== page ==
The President has just announced to extend the community quarantine until May 15. How's your pantry looking?
There have been assurances from food companies that there will be no food shortage, but that's only one issue. Going out is becoming more difficult: Grocery lines are painfully long, and even delivery services are getting more overwhelmed every day.
You need to be strategic with your groceries. Maximize each trip and maximize each item. You might want to skip the fresh items in favor of frozen ones in the meantime. Try more enduring food that can last longer. Here are some items that can keep a little longer.
Take note: Most of these products will last longer so long as they're kept sealed. It's a different story once they've been opened.
If you take care of your canned goods, they can probably last years. Canned goods have preservatives, which can make them last well past the suggested best before date. They're pretty safe as long as the cans themselves haven't been tampered with and are free from dents, rust, or any other issues.
Most food products can actually last longer than the expiration date, which is there as a safety and legal measure. Bread, for example, when stored properly can last much longer than whatever's intended in the packaging. Keep it dry to avoid premature molds and you can even stick it in the refrigerator to extend its shelf life to a few weeks; the freezer, if you want it even longer.
Trust your senses. If nothing looks funny and nothing smells funny, your dry pasta is probably in good shape.
Chocolate is truly that friend that can last you till the end of time if you take care of it properly. Store it in a cool dry place with a temperature of about 21-degrees Celsius and you can probably extend its life for up to a year. Keeping it in the freezer will make it last even longer. In colder temperatures, chocolate can develop white streaks or marks. That's not mold. It's still safe to eat. Dark chocolate usually lasts longer than the other kinds.
Bottled and Pickled Stuff
They may lose a little bit of their magic once opened, but bottled and pickled food can keep even once you've dug into them. They can probably last about a year after the sell-by date.
Crackers and Cereals
These things may go stale, but they can last a while, especially when left unopened. As long as they're physically okay (do a sight and smell test), you'll most likely be okay eating them, too.
Semi-hard cheese (cheddar, Swiss cheese, Gouda, Provolone) and hard cheese (Parmesan, Pecorino, Asiago) are pretty hardy, no pun intended. These cheeses have been cooked but not aged and they can last well beyond their best-by date if stored properly. Even if some parts of these cheeses harden or develop mold, you're pretty much golden as long as you scrape the offensive bits off properly.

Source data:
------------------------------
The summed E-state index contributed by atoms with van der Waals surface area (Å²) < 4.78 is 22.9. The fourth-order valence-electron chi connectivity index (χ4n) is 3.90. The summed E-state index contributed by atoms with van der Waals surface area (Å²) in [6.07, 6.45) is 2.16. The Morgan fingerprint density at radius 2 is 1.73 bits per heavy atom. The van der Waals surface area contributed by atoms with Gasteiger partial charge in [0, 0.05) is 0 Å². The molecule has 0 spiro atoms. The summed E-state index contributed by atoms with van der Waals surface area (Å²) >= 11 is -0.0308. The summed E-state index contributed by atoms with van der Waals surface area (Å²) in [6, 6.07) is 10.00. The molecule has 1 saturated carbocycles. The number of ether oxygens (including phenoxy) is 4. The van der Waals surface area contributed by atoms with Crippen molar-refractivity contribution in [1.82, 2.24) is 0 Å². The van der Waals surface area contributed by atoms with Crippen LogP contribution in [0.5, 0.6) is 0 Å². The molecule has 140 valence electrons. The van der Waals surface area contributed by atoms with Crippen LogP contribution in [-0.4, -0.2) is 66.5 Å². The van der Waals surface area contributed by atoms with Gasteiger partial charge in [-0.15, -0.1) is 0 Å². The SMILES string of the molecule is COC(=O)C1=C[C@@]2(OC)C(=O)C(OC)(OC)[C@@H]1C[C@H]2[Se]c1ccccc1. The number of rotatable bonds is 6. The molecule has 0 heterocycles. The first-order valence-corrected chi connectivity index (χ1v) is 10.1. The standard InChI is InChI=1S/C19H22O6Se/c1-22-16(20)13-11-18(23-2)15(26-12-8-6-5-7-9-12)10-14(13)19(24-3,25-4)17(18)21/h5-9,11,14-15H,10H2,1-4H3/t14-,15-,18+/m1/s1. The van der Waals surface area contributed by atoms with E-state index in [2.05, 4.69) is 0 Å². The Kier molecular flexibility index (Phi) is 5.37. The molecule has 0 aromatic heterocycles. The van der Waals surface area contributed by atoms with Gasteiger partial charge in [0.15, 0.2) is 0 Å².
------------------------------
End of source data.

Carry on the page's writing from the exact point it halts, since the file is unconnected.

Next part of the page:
Honey has been proven to last thousands of years. Natural honey in properly stored containers won't expire in your lifetime thanks to the bees' processes. It can, however, lose some of its original color, aroma, and flavor.
Any meat kept frozen can last indefinitely in your freezer. However, thawing and refreezing can affect its quality and may keep its shelf life short.
When Expiration Dates Should Be Law
Whether it's beef, pork, or chicken, ground meat is a pretty delicate ingredient to work with. When not handled properly, it can cause food poisoning, staphylococcus aureus, salmonella, or worse. In general, fresh meat also spoils easily so if you're shopping for the long-haul, go for frozen.
Seafood (especially Shellfish)
Like ground meat, seafood is particularly temperamental. Things like oysters, clams, and even your everyday fish can spoil easily with improper handling and can cause various illnesses if you're not careful.
Don't risk drinking milk that has a funny smell, strange color, or curdled texture. While pasteurization helps extend the life of milk, this versatile drink can easily be contaminated, whether in handling or storing, which makes it prone to bacteria. Drinking spoiled milk is a common cause of food poisoning and other discomforts.
Parmesan and Gouda are a little more impervious to bacteria and mold, especially when unopened. Soft cheeses, on the other hand, are more susceptible to contamination. While you can probably trim out the infected portions, it's not as easy as doing it with hard cheeses. It's safer to just stick by the sell-by date to avoid any stomach issues. The softer the cheese, the shorter its life span.
These delectable processed meats are prone to listeria, a bacteria that causes fatal listeriosis. While most food can live longer in the refrigerator or freezer, listeria thrives in colder environments. Deli meats that are older than three to five days should be disposed of. If there's a strange vinegar or ammonia smell, you might even need to throw out your pastrami even before that time frame.
Fried food tends to be more durable and long-lasting compared to those with sauces. Cooked food tends to have a shorter shelf-life, especially if it's been overhandled (i.e. heated numerous times, touched with used utensils). To make your cooked food last longer, freeze it till the moment you want to eat it. If possible, heat only the portion you want to eat.
Fresh Meat and Produce
While anything fresh will yield better flavor, the catch is that they don't last very long compared to preserved or frozen counterparts. Fresh meats don't last long if not kept frozen or, at the very least, cool. While root crops like potatoes and carrots tend to last longer, leafy greens and softer vegetables like eggplant are easily damaged and bruised.